As a special educator in Baltimore City, Attention Deficit Hyperactivity Disorder (or ADHD) is a prevalent diagnosis among my students. You don’t have to be in a classroom long to know just how much of a sticky subject the disorder is, particularly for Black boys. Over the years I’ve taught many boys diagnosed with ADHD, but only one girl, since ADHD presents differently based on gender — just one of several factors in its routine underdiagnosis.
The critics who say there are too many ADHD diagnoses often charge that the education system is pathologizing normal behaviors, like students not staying in their seats. As an educator, I understand that perspective and know that many underfunded schools lack resources outside of special education to give students the extra assistance they need.
According to a 2020 meta-analysis in JAMA Psychiatry, Black Americans are at a higher risk of ADHD diagnoses than the rest of the U.S. population. That indicates the need for more ADHD assessment, monitoring, and accurate diagnoses. But some think children of color, especially Black boys, are being underdiagnosed with ADHD. Both sides are supported by conflicting research and data.
Gail Mattox, MD, and Sarah Vinson, MD, note in Psychiatric Times that cultural competency is required to tackle the problem of ADHD diagnoses for Black boys. “All that fidgets is not ADHD,” they write. “This may be particularly relevant in Black populations.”
So what is the problem in the first place, or is there even one? Are Black boys disproportionately diagnosed with ADHD, or are they underdiagnosed?
It’s an important issue to tackle. Correctly diagnosing and treating ADHD can change and help the lives of many. Underdiagnosing ADHD can be associated with risky behavior, drug use, and depression.
Diving into the data makes me unsure of what to believe. What’s certain is that in my classroom, it makes a world of a difference when an ADHD-diagnosed child is taking medication.
While many believe ADHD is overdiagnosed, data suggests otherwise. Paul Morgan, MD, at Pennsylvania State University conducted a 2013 study that looked at more than 17,000 U.S. children. It found that by eighth grade, Black children were 69% less likely to be diagnosed, and Latinx children were 50% less likely to be diagnosed than their White counterparts. In kindergarten, Black children were 70% less likely to be diagnosed than White children, and that disparity was consistent for many Latinx children whose primary language is not English.
Diving into the data makes me unsure of what to believe. What’s certain is that in my classroom, it makes a world of a difference when an ADHD-diagnosed child is taking medication. I want the best for all of my students’ academic success.
A significant factor is rater bias, which manifests itself in the real world — Black parents rate their children higher on ADHD symptoms than White parents do. Factors that affect ratings of these behaviors are a previous experience of discrimination, the race of the rater, the race of the child, and the sex of the child. And when Black children do get treatment, they are more likely than White children to discontinue treatment.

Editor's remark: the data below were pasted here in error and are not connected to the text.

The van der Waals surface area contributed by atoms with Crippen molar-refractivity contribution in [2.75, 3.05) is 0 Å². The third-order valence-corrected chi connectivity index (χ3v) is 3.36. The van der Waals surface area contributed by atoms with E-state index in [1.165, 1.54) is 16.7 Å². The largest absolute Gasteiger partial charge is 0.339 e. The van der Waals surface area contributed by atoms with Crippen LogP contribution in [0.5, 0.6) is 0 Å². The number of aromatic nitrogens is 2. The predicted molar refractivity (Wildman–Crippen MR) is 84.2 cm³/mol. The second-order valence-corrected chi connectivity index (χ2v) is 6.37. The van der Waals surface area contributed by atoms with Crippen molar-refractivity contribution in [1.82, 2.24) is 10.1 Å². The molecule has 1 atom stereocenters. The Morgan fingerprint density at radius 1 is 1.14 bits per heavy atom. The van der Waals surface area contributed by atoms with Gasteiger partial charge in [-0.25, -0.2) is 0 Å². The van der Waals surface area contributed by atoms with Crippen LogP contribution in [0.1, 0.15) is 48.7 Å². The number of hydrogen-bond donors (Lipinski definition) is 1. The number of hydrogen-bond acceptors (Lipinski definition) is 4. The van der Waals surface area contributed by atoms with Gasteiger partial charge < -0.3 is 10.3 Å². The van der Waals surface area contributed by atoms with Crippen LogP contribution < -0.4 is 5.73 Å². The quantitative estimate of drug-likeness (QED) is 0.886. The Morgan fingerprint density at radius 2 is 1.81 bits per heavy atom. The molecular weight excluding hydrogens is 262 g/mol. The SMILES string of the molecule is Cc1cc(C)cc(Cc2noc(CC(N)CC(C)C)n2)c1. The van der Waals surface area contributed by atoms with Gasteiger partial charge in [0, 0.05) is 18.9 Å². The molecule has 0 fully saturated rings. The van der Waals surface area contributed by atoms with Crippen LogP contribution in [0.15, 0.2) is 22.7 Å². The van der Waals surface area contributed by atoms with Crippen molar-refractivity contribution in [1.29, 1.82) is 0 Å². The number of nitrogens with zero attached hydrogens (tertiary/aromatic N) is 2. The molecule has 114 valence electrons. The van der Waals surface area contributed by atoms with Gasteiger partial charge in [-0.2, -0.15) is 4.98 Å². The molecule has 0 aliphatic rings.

The research is still divided on whether ADHD identifies the same children across race and ethnicity. More studies are needed, especially about rater effects across race, but ADHD has famously been a minefield in medicine. And it’s essential to do so as teachers; Lilly Constance at ADDitude notes that White teachers rated Black boys’ likelihood of having ADHD and the severity of symptoms higher than Black parents.
So what is important for educators to factor in when teaching students with ADHD? It has been a frequent question for parents during the pandemic. But almost every student diagnosed with ADHD has the accommodations to reduce distractions to self and others. Many students also have preferential seating — having students with ADHD sit close to the teacher and away from windows and other possible distractions is essential.
I also offer frequent breaks, another standard classroom accommodation for these students. It can be a difficult one to keep, since educators feel pressure to get through all the material in the curriculum. I’m not in charge of the ADHD diagnoses of my students, and I do not worry about aspects of education outside my control. I teach self-contained special education, which is the most restrictive environment for students who are in the general education environment as little as possible. Teachers, however, have the data and perspectives to speak to psychologists and doctors.
With the current data available, ADHD in Black children is a public health concern, and getting treatment right is vital.
Originally published on LEVEL on July 14, 2021.
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